Washington, D.C. – Today, Alliance for American Manufacturing President Scott Paul testified before the House Committee on Transportation and Infrastructure to outline the security and competitive risks of state-owned enterprises (SOEs) to American public transit and freight systems.
Mr. Paul warns in The Washington Post that SOEs, such as the China Railway Rolling Stock Corporation (CRRC), are a threat to competition due to their unfair bidding practices, "Once CRRC achieves enough market share in the U.S. transit business, all other competitors fall by the wayside. … That's certainly not good for taxpayers or competition, or for transit providers that are looking for legitimate, fair and broad competition for their contracts."
In an October 2018 report on the threats U.S. freight rail infrastructure faces, Brig. Gen. John Adams, U.S. Army (Ret.), highlights that "[r]ail manufacturing is one of the 10 industries included in the Chinese government's 'Made in China 2025' initiative, a plan targeting global dominance in sectors that the Government of China considers most strategic to its global aims," making the inroads that Chinese SOEs, including CRRC, have accomplished in the sector alarming.
TEXT OF MR. PAUL'S TESTIMONY AS PREPARED FOR DELIVERY:
Chairman DeFazio, Ranking Member Graves, and members of the Committee, on behalf of the Alliance for American Manufacturing, a labor-business partnership, thank you for the opportunity to testify.
I’m going to summarize my extensive written testimony and make three points. First, China’s state-owned enterprises, and Beijing’s economic policies that support these firms, are a threat to American jobs and security. Second, firms in the rail and bus transit space such as CRRC and BYD, that have established a foothold in the U.S., thanks in part to government contracts financed by taxpayers, are part of this web and represent the tip of the iceberg. Third, you can protect American jobs and security, and demand reciprocity, through legislation and regulation.
China’s model of state-led capitalism has contributed to the loss of 3.4 million U.S. jobs and the hollowing out of our industrial base as dumped and subsidized imports surged into our market since China joined the WTO in 2001. China heavily subsidizes its 51,000 state-owned enterprises (SOEs) in almost every industry imaginable. These SOEs have devastated broad swaths of American manufacturing through dumping products, building up overcapacity, and targeting American firms with cyberhacking and IP theft. The SOEs are also supported by policies including but not limited to discriminatory loan rates, tax rates, direct subsidies, protected home markets, lax labor and environmental regulation, and exchange rate misalignment. Put simply, firms in the U.S. and elsewhere are not competing with other companies, they are competing with an entire nation, which has amassed $29 trillion in value for these SOEs.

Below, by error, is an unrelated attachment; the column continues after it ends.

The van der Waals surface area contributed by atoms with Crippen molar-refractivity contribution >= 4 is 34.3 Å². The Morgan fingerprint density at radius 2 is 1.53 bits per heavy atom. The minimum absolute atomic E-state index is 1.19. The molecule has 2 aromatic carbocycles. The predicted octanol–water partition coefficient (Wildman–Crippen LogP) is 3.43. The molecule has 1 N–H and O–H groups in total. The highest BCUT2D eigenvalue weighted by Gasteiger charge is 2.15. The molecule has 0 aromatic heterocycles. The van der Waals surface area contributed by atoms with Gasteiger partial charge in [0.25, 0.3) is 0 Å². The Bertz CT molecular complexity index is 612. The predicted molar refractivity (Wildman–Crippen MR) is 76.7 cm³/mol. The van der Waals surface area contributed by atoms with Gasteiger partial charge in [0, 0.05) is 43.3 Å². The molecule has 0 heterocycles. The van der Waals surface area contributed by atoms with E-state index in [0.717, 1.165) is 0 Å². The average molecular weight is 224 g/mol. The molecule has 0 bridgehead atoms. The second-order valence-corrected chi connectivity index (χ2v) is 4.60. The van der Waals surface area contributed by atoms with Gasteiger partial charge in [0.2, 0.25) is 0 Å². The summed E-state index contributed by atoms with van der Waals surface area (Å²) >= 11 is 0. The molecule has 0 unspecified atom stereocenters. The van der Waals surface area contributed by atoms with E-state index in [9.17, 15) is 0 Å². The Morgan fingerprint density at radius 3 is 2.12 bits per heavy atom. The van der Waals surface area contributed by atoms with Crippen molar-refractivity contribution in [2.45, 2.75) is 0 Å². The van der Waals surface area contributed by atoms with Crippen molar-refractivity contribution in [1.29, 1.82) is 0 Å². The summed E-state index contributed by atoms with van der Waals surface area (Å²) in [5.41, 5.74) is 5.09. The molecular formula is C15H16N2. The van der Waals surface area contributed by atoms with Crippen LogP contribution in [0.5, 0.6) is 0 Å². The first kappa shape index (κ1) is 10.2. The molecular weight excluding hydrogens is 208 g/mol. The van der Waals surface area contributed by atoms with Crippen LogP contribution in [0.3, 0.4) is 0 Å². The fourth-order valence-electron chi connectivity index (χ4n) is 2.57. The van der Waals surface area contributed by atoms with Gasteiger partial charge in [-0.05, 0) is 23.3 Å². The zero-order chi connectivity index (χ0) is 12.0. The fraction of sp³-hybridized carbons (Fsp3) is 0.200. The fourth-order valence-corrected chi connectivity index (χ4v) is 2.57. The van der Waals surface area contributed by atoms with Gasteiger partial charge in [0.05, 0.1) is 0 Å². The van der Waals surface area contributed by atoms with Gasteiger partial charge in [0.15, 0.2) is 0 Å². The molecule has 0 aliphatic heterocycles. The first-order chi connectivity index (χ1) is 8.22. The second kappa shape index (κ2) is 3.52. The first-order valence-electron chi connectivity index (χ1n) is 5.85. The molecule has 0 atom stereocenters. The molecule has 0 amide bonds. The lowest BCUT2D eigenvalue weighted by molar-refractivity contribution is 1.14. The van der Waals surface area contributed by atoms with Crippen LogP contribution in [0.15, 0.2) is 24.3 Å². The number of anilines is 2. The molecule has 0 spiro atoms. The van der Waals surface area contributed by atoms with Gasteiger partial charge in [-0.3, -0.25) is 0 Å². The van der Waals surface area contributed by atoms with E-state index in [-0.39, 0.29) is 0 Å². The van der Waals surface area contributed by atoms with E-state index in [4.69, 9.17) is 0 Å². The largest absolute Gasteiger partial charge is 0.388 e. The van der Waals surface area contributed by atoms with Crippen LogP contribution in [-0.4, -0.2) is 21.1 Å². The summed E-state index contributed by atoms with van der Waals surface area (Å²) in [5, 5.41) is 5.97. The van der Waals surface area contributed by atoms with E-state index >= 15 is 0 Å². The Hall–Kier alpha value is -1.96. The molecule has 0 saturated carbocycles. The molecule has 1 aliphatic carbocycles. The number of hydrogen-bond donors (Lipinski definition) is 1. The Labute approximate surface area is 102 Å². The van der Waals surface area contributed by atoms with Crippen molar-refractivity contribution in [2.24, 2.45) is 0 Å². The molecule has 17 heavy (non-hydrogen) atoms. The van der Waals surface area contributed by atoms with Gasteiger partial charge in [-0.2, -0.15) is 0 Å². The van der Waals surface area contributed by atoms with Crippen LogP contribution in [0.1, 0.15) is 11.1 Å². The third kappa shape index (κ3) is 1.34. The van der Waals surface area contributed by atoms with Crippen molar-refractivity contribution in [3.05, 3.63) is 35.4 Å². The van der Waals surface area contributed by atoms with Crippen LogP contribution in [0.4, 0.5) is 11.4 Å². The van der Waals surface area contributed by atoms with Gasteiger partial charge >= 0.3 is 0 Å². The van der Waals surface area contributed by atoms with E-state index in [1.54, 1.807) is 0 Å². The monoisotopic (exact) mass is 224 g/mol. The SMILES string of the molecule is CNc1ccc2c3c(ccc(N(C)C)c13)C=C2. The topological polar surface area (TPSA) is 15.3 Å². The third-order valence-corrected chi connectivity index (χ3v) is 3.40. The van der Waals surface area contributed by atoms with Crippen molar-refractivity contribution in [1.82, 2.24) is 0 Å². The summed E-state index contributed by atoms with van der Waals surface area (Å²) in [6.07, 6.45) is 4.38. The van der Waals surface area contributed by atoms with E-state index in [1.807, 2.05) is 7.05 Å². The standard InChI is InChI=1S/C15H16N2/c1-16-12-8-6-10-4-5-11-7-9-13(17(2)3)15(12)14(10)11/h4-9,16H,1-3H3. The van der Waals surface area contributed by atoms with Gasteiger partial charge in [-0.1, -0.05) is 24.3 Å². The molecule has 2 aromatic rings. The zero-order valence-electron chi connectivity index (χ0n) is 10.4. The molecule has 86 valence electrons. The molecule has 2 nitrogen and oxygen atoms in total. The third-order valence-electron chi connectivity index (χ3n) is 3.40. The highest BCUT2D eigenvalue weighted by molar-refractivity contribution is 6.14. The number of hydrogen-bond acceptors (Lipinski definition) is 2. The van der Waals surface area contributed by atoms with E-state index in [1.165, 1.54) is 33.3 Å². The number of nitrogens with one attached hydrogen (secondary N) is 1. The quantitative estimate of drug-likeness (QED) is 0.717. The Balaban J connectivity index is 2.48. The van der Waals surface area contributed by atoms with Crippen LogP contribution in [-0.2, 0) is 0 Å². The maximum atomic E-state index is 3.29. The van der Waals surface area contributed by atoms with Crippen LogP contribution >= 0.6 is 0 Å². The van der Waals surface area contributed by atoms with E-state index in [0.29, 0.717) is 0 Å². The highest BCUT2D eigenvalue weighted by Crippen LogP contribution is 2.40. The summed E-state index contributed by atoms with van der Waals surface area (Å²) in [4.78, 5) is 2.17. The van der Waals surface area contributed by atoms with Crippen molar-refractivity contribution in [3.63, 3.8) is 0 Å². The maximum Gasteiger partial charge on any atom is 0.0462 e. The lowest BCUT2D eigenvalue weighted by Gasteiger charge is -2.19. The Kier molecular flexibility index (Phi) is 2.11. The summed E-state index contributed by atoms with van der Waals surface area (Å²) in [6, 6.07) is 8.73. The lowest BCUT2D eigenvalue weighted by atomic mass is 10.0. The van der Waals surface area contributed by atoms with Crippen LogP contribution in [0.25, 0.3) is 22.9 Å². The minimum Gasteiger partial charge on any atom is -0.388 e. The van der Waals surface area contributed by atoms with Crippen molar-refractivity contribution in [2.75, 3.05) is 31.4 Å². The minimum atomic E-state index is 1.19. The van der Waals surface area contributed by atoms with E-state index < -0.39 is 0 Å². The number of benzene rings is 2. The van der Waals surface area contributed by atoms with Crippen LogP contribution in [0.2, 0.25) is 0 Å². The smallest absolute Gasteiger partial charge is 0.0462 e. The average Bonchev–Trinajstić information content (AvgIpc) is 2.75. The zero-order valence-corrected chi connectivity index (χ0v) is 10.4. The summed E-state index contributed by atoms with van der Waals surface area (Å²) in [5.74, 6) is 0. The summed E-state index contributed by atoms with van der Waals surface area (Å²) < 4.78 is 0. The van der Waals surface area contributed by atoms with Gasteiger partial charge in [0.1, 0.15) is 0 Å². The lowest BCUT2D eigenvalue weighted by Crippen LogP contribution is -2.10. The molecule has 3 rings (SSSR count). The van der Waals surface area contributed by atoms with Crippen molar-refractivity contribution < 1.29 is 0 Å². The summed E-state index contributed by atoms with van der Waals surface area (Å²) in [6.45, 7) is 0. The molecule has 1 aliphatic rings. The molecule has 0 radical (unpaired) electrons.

And now these SOEs threaten the infrastructure arena. Two such firms – China Railroad Rolling Stock Corporation (CRRC) and Build Your Dreams (BYD) – have begun securing lucrative, U.S. taxpayer-supported contracts to supply our major cities with transit rail cars and electric buses. Their ambitions are sizeable: Establishing a substantial foothold in public procurement as a means of expanding into private sectors such as the freight rail and passenger automobile markets, as I illustrate in my written testimony.
CRRC is systematically working to drive established competitors out of the market and to achieve a monopoly in transit rail car production. If successful, this would be a disaster for taxpayers and for transit providers that are looking for legitimate, fair and broad competition for their contracts. You can look at the Australian market for perspective. In just the last decade, CRRC undertook a similar campaign leading to the obliteration of that country’s rail manufacturing sector.
While final assembly of CRRC rail cars may be local, component and parts manufacturing include heavy Chinese content. CRRC’s U.S. assembly plants are a vehicle for this content to be delivered into the U.S. market. That puts 90,000 high-wage jobs—many of them unionized—in 750 companies and 39 states, at risk of being displaced.